Sunday, January 4, 2009

Everest Top Ten Stories

The below list is of my top ten stories over the course of the climb expedition. Some are surprising, some are funny. Most have an interesting flair to them that after so many months still stick in my mind’s eye as highlights and as such have decided to share them.

With the top ten stories coming in rapid fire, I think it's best to get the bad ones out of the way first and then move into the interesting and funny ones. In addition to a fatality on the 21st, there were myriad of other issues.. literally. Snow blindness, HAPE, HACE, frostbite. You name it. All on a quiet, windless, relatively mild night at 29,000'.

#10: The South Col Guy

After descending the Step and almost to the South Summit itself, we came across a sole climber traversing on his way to the summit. He was not on Oxygen and clearly was exhausted. His face was a nice shade of blue and he was moving extremely slowly. Moving, but cautiously and labored across one of the most technical and dangerous portions of the climb.

The 45 y/o man continued on to the summit, and succeeded in making what turned out to be his sixth 8,000 meter summit. At the summit, so I heard, he realized that he had spent too much energy getting there, and was in trouble. On the way down, he was at the Triangle Face and right above Camp IV.. and had a heart attack.

In the case of this person, the volunteers to aid in recovery just weren't there and the route wasn't in any condition to allow it. So at the South Col he stayed, and is there to this day.

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#9: The First Middle Eastern Guy

One climber took the prize when it came to not fame, but notoriety. Coming from a Middle Eastern country, he had his nation's flag literally plastered over every possible part of his body- at one point we counted no fewer than eight. He was fairly pushy, not completely social, and he almost died. In all truth, we were told he had died no fewer than three separate times. Like for two days, we actually did think he was dead. But he made it, and therein lies one of the most curious and entertaining stories of our trip.

Rumor of this guys lack of climbing skill trickled in over the course of the our time at EBC, but in an exercise in tenacity he stuck with it and continued to climb higher and higher, making mind-tingling scrapes with disaster over and over. At one point we learned that on his summit push he left from Base Camp along with the rest of his team, bound for Camp II. The rumor is that halfway through the Icefall, he fell off of a ladder and was left dangling in a crevasse for close to an hour. Exhausted and several hours behind his teammates, he staggered in to Camp II, found the first available tent (that turned out to belong to a complete stranger), crawled into it, and promptly fell asleep.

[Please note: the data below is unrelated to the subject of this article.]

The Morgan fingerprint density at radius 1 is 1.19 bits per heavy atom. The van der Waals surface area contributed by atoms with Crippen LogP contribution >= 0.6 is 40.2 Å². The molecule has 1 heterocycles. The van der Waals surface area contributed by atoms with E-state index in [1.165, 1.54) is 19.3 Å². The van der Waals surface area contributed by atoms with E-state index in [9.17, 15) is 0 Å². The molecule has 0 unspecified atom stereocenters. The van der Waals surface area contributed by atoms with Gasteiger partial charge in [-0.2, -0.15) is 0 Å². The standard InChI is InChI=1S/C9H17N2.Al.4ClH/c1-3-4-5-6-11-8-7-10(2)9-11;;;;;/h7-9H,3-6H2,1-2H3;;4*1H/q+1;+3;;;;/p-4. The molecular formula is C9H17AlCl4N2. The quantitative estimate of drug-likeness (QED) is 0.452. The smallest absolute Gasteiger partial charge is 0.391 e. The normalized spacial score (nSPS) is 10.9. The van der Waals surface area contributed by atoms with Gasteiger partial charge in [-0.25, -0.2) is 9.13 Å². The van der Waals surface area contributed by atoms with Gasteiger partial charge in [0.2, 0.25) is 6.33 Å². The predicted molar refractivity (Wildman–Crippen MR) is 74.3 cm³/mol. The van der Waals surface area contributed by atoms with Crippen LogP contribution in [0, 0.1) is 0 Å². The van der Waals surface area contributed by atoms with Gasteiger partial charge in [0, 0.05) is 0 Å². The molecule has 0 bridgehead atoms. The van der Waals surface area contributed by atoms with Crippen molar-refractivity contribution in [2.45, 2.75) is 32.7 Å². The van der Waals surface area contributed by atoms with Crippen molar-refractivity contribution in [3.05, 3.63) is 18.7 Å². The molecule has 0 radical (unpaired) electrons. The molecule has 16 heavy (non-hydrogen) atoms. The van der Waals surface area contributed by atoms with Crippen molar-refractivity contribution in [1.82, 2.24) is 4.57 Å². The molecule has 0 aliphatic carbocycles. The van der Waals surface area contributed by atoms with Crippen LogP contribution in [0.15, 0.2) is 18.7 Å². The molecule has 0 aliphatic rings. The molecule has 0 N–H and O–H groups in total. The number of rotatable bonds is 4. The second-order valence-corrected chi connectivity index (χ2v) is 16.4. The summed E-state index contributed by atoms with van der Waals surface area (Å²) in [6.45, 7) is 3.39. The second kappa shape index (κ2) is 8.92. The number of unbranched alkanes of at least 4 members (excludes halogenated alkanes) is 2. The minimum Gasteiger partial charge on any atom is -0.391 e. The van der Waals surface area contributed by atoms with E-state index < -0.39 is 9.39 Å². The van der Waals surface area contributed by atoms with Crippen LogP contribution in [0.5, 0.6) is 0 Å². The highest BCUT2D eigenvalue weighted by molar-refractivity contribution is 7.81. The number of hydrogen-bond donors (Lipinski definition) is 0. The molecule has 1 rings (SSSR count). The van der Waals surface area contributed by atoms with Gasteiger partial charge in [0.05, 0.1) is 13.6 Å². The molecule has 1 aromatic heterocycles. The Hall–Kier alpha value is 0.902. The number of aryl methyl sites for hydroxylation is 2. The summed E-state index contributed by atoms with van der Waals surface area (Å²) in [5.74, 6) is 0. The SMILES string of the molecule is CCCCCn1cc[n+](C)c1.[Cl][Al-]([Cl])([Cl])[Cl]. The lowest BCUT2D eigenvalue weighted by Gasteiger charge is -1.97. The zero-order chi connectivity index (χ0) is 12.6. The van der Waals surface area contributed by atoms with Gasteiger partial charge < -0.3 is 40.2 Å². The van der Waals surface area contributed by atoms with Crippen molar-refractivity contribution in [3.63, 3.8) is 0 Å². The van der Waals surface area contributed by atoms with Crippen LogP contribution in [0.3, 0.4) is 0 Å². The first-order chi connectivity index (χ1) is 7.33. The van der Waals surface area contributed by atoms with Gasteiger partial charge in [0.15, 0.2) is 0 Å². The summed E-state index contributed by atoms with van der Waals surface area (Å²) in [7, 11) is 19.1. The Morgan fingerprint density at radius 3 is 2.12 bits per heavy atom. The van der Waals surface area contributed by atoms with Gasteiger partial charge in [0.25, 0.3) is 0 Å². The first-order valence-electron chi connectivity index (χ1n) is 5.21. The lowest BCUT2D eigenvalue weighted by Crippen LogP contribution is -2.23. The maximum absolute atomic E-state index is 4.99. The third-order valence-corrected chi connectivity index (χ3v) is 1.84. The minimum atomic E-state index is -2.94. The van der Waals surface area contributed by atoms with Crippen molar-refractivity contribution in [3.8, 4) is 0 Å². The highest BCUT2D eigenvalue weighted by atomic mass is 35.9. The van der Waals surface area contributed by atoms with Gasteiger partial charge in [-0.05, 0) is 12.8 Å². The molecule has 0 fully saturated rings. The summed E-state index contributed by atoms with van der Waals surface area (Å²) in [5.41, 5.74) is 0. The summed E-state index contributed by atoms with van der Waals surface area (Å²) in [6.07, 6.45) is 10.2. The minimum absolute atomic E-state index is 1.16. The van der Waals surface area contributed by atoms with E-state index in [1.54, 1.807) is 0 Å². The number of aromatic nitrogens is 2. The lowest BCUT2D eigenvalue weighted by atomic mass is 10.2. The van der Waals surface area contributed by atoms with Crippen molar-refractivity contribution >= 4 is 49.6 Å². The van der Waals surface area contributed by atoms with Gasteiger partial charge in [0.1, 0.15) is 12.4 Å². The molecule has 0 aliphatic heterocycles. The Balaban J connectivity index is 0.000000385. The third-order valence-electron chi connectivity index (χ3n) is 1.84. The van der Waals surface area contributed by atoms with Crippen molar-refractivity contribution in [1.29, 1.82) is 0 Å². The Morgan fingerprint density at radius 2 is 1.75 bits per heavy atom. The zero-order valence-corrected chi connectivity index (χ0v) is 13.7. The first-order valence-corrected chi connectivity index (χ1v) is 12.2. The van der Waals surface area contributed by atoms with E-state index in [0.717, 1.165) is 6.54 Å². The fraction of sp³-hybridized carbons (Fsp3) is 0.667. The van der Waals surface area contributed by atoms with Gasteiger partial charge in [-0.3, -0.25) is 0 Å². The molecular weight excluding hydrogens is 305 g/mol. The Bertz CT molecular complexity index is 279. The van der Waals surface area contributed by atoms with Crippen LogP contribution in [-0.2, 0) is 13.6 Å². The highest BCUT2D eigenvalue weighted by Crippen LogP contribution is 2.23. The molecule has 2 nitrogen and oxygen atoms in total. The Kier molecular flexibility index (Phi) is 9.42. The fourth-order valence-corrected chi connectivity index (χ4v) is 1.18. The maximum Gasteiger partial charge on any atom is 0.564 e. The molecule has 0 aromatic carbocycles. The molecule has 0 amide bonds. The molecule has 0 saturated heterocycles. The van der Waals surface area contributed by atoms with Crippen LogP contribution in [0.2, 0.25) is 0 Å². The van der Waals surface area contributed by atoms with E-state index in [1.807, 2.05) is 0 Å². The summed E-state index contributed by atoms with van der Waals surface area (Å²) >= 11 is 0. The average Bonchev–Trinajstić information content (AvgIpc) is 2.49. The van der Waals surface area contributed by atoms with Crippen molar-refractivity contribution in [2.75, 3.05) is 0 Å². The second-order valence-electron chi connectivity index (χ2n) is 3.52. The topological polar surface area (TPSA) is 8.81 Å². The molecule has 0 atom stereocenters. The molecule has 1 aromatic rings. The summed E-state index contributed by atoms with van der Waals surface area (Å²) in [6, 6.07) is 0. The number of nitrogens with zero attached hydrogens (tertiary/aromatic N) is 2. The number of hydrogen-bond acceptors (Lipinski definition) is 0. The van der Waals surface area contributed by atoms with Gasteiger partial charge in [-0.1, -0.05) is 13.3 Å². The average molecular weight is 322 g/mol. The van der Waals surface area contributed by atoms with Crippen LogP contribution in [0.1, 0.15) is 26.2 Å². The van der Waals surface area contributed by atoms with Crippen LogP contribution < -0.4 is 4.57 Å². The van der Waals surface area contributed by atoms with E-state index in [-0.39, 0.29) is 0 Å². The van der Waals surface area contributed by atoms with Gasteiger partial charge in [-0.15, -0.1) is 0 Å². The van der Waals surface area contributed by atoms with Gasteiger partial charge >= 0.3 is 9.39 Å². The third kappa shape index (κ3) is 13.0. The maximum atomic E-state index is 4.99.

Shockingly, he somehow made it as high as the South Summit where he was noticeably out of it, disoriented and extremely tired. It was here that he was forced to turn around, and as a result he became extremely agitated. Soon thereafter he began to exhibit noticeable signs of HACE. At times, he would not walk. At another time he lost the ability to speak or understand English and required a translator. His team literally began drag him down the mountain toward Camp IV, finally, after several hours making The Balcony.

Five hours into trying to get him down, low on oxygen themselves and in perilous shape, they gave him one last chance to get down to Camp IV. Refusing, the team then had no choice but to say goodbye and leave him in a sleeping bag with a bottle of oxygen.

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#8: The Second Middle Eastern Guy

There was a second Middle Eastern guy on the mountain this year. Not quite as technically challenged as the first guy, this one had enthusiasm, was social, and approached portions of the mountain with open eyes.

On summit day, as he moved his way slowly down from the South Summit enroute to Camp IV, the second Middle Eastern guy began going delirious and snow blindness that was starting to hit him. As the temperature dropped, completely exhausted from exerting himself for so long he started to experience a good case of frostbite as well. He staggered over to one of the frozen bodies- a man in a blue climbing suit who had a heart attack in 2005 and is still in relatively good condition, located right on the trail.

“Wake up! Wake up! You need to get moving!” The first Middle Eastern guy started shaking the frozen body, grabbed his suit and tried to move him from the rocks he had been seized to for the last three years.

Finally back at Camp IV, the second Middle Eastern guy started having his own medical problems. We learned about him as well, and were concerned about his frostbite, now full-blown snow blindness and other problems that had stricken him on his second night above 26,000 feet.

With eyes completely covered in gauze and one foot stricken with frostbite, Willie began the slow, laborious job of helping him navigate around and down the challenging Geneva Spur. Vertical in some places, extremely steep in most with sheer drop offs, the Geneva Spur leads to the Yellow Band which is tricky in it’s own right.

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#7: Tendi Saves a Porter

Arriving in Pheriche on our out-trek, we finally found beds for the first time in two months. An actual bed! Talk about luxury.


Lhakpa and Tendi are telling Willie that one of our porters has HAPE (High Altitude Pulmonary Edema).

We find him, several buildings down the trail. It's definitely HAPE. Bridie has Diamox and gives some to the 14 year old. Then, when we aren’t expecting it Tendi throws a burlap strap around his forehead and piggybacks the kid, taking off down the trail and into the night for Dingboche - maybe 1000' lower. Even here, people are still falling victim if they aren't taking all the proper steps.

Willie and I learn that Tendi made it as far as Tengbuche. Tengbuche! That's a four hour trek from Pheriche in the daytime, with day pack. Tendi made it with a 140 lb kid on his back. Up, down. Up, down. The trail snakes down through the valley, linking up with the Dudh Kosi River and finally making contact with Rhododendron trees in full bloom.

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#6: Situational Awareness 300' from the Summit

Our team had just cleared the Hillary Step, and were roughly 300 feet from the true summit at 29,000’. Everything I had read, everything I had studied had told me that this was it- the Hillary Step is the last technical piece of the climb. Once you top the Hillary Step and scoot around this bulging rock that sticks out with an 8,000’ drop off, you are there. Nothing left, it’s essentially a jaunt up to the top of the world.